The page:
Is the challenge of retrofitting sprawl intractable or unavoidable?
Aug 5, 2015 Better Cities & Towns
The general principle is simple: more density equals lower prices and less environmental impact. But suburbia's imprint is deep, both on cities themselves and on how we expect to inhabit them.
Jul 27, 2015 Grist
For a long time, surface parking lots blanketed Maryland's Montgomery County. Developers and county officials now prioritize mixed-use infill with parking concealed underground.
Jul 7, 2015 WAMU
Chinese and Indian cities have been quick to welcome housing developments modeled on North American suburbs, including "Orange County" and "Vancouver Forest" in Beijing. This globalized sprawl perpetuates all the ills of our own.
Jun 30, 2015 The City Fix
According to this article, the market forces behind large home construction are alive and well. In a process of suburban gentrification, developers purchase older, smaller homes and build "McMansions" in their place.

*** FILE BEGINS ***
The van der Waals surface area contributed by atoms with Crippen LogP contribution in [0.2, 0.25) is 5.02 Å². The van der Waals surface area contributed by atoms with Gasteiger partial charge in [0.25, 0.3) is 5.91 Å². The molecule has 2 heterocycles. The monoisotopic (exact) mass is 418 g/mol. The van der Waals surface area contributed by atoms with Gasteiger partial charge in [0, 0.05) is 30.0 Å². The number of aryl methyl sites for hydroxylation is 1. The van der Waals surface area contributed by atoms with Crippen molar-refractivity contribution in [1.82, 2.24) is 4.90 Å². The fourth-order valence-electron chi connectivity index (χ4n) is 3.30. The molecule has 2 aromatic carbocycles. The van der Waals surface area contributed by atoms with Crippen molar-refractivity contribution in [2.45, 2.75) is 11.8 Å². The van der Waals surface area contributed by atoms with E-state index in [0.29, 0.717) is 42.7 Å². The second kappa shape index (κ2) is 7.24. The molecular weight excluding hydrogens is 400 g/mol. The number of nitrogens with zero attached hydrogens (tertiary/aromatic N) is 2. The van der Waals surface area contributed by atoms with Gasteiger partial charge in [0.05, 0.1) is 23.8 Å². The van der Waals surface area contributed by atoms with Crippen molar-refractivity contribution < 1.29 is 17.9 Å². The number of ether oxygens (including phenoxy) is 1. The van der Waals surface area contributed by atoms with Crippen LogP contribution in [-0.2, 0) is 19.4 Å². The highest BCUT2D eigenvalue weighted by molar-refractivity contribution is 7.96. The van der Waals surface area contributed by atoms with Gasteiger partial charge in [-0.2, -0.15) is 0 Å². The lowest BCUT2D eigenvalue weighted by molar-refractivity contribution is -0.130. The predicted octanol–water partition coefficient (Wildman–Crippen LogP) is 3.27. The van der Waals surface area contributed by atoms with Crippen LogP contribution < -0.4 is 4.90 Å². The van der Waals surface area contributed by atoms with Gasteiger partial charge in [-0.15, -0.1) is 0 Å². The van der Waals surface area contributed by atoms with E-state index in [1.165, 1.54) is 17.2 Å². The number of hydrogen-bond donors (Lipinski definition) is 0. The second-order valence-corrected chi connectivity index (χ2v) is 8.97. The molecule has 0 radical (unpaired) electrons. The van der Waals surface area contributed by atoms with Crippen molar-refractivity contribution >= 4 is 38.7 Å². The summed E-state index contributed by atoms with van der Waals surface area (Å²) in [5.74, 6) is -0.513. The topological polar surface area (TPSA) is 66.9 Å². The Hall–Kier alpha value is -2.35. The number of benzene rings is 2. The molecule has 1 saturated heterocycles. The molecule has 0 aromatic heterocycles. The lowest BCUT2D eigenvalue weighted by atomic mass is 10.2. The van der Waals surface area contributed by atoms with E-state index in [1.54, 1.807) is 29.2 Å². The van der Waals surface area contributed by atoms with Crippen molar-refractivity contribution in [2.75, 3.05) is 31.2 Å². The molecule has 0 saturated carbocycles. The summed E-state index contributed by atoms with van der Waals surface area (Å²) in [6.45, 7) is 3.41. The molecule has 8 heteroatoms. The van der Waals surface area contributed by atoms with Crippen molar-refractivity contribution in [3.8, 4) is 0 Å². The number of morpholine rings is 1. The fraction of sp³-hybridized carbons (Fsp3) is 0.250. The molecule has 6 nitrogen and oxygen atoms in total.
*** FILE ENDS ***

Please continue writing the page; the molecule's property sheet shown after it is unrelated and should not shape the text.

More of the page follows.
Jun 8, 2015 Bloomberg
Successful driverless cars might lead to "mini mass transit," a distinct mode from public transit and the private automobile. The consequences for land use could reshape suburbia.
Mar 8, 2015 The Greater Marin
Ian Law of Place Alliance spoke to the 2014 ASLA Annual Meeting in Denver at the end of November about what it takes to accomplish a vision for a more dense, walkable suburban downtown.
Dec 15, 2014 ASLA The Dirt
In debates over sprawl, sometimes I hear something like the following conversation:
SMART GROWTH SUPPORTER: Sprawl means ever-lengthening commutes from suburbia, which is bad because no one likes long commutes. Blog Post
May 9, 2014 By
“Can Paradise be Planned?” asks Allison Arieff in a recent op-ed. The article discusses new books by architect Robert A.M. Stern and photographer Christoph Gielen to look for reasons for optimism with regard to suburbs and planning.
Apr 21, 2014 New York Times
Recently, I was meditating about the relationship between affordable housing and sprawl. It could be argued that auto-oriented sprawl, by opening up cheap suburban land for development, increases the housing supply and thus reduces housing costs. Under current conditions, this theory seems to c Blog Post
Dec 31, 2013 By